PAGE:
As they survey the area, they meet what has been described as a “crazy tea lady”. While she aggressively keeps an eye on the area, she also seems to be more. She was originally kept in a remote area with others, but was released when they had no more use for her there. Could this remote area be the Blue Hills Ski Area that has been seen as backpack patches a couple of times? Is that area a holding area?

Tom tries to find out info, but is interrupted when Weaver takes off on his own. Weaver has left to go home. Rick’s drawing has drawn him back there, back to the horror and the memories. Tom follows him there and gets Weaver to open up about what happened to his family. In addition, it is obvious that Weaver is drowning his grief in booze and pills, and might be becoming useless.

However, when a MECH suddenly shows up at the house, Tom and Weaver must take it out, but how? Weaver seems to be incapable of helping until he spies his wife’s glasses on the floor. At this point, he comes out of his stupor, and takes charge of a plan to destroy what seems to be an indestructible MECH.

Successfully doing this, the question become how the MECH knew they were there. It becomes obvious that “Crazy Tea Lady” has been informing the aliens of their whereabouts. They go back to confront her, just as a knock come on the door. It is harnessed Karen, who is asking for information and bringing her foodstuffs and tea. Hal sees Karen through the door’s peephole and wants to make a grab for her, but Tom stops him. Wise choice.

With Karen is one of the new aliens, who seems to be skeptical when Cat Lady says there is nothing to report. The alien looks into the peephole from outside and then leads Karen away. When Tom, Hal, and Weaver get back to the school, Hal says he will go after Karen at the first possible chance.

In addition, Weaver tells Tom that the glasses are his wife Linda’s. He also says that they were not there when he went back a week after the attacks, so he now harbors hope that his wife and daughter are still alive. This also touches a thought that I’ve always had, but probably is not realistic. Here goes anyway. What if some of those they assumed had died, really didn’t? What if some of them, most possibly the mothers, had instead been captured. Cat Lady could have been released from the camp because she was childless. Could others still be held at that camp? Just sayin’.

There are a few other scenes, most notably when Anne tries to discover more about Ben’s spikes. This leads to her and Lourdes performing an autopsy on a dead Skitter and discovering what seems to be a body system that seems to be similar to humans, as well as a harness inside the Skitter. This of course seems to support the theory that Skitter are human transformation. I am not completely sold on this theory, and it wouldn’t surprise me if this becomes a red herring. But I’ve been wrong before.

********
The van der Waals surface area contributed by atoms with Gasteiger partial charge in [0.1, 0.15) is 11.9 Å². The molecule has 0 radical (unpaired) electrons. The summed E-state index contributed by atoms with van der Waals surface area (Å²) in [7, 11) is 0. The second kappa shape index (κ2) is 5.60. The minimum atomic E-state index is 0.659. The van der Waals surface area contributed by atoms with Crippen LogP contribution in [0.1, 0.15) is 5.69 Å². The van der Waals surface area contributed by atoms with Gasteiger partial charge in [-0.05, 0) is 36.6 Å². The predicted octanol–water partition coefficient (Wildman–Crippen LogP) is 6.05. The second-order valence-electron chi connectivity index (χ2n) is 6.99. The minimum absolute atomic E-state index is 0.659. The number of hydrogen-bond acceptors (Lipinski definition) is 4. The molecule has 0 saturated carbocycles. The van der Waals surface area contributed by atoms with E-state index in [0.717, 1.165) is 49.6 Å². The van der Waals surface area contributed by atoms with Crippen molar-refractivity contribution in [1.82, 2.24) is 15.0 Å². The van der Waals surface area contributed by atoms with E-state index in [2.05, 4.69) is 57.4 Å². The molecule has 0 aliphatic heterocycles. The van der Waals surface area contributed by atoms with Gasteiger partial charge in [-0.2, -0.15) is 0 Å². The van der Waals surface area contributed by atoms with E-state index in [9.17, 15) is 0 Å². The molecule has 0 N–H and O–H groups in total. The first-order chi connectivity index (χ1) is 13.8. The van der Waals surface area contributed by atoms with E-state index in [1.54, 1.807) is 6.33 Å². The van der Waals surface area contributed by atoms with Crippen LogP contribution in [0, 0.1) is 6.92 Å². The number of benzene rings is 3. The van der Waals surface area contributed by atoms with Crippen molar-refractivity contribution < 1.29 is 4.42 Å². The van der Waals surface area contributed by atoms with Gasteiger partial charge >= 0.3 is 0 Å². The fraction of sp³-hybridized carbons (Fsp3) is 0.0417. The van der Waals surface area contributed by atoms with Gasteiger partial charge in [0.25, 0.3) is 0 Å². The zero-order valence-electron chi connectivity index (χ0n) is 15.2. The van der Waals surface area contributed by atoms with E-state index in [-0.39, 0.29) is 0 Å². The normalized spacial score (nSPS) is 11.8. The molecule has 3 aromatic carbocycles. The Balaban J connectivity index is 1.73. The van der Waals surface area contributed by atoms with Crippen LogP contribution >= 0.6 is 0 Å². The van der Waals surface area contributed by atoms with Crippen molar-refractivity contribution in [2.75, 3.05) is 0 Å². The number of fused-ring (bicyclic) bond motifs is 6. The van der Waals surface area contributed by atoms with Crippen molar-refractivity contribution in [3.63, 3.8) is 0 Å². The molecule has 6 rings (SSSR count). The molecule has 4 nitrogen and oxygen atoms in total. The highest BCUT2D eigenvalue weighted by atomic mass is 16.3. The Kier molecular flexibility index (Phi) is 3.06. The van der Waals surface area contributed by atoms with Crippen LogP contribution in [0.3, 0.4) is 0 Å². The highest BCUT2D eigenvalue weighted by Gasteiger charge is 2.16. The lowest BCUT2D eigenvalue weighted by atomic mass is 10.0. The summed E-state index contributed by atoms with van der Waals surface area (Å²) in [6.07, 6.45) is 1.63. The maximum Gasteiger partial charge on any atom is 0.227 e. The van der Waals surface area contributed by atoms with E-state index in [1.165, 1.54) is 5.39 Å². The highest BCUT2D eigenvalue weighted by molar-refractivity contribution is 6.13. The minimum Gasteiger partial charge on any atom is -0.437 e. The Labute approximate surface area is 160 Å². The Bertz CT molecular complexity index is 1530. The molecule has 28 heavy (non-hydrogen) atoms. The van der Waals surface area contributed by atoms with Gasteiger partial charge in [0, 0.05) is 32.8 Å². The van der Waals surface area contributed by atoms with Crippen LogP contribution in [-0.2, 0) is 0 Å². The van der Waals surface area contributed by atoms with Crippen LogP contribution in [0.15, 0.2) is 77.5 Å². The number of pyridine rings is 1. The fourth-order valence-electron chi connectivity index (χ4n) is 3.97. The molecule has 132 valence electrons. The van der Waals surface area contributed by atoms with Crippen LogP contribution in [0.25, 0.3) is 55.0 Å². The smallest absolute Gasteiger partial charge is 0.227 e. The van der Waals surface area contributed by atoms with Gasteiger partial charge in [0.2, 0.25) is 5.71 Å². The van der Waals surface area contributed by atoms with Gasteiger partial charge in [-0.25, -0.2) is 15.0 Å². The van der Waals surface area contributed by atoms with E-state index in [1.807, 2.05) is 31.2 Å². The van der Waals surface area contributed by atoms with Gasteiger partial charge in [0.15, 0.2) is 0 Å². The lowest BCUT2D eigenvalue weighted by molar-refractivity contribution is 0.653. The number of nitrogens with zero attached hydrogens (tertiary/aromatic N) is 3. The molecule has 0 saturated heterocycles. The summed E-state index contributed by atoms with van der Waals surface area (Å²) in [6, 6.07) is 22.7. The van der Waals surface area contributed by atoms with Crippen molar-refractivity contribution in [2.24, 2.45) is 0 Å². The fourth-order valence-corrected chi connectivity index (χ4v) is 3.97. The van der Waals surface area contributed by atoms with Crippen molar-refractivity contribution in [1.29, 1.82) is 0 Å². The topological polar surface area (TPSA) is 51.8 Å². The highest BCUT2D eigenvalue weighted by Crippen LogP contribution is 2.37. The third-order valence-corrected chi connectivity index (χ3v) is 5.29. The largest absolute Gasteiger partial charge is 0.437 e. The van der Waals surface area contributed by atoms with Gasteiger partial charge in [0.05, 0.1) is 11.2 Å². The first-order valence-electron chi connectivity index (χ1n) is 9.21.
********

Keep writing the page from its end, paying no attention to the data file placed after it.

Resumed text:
So you have some new intrigue: Ben and Ricky possibly building to a confrontation, Matt and Pope as an unlikely “team”, Hal possibly feeling the need to save Karen, and Weaver with newfound reasons to win this battle. Add in Tom and the rest of the 2nd Mass, and you have the ingredients for one hell of a season closer this Sunday.

Falling Skies: Episode 6 “Sanctuary PT 1″…False SANCTUARY

Now it gets really interesting.

While I’ve really enjoyed FALLING SKIES over the first 5 episodes, you knew that they eventually had to advance past where they were in terms of story, location, and combatants. With last week’s Episode 6 “Sanctuary Pt.1”, we start to expand scope.

The episode saw a number of tonal changes, new characters, increased shades for the current characters, and the feeling that what had been the main focus so far was about to be upended. Again, I don’t want to do recaps. I want to entice and excite you enough to both watch the show and to join in the conversations.

Possibly the biggest growth arc is coming from Dr. Anne Glass. Originally the medic who home based at the camp and worked to save lives in an unaccustomed role for a pediatrician, Dr. Glass has moved far into the “She’s Got Balls” territory. While action outside of the school has been the domain of Tom, Hal, Anthony, Dai, and their small unit, the action inside the school has almost all come from the medical staff.

Dr. Glass (the great Moon Bloodgood) has had to move far beyond the Hippocratic oath. She has had to kill a captive Skitter to prove that it could be done by hand. She has had to confront the first bubbling signs of unrest and fear from the civilians, who up to now essentially served as background. She has had to make the moral and ethical decisions when a scared father demands drugs and supplies so that his family can flee.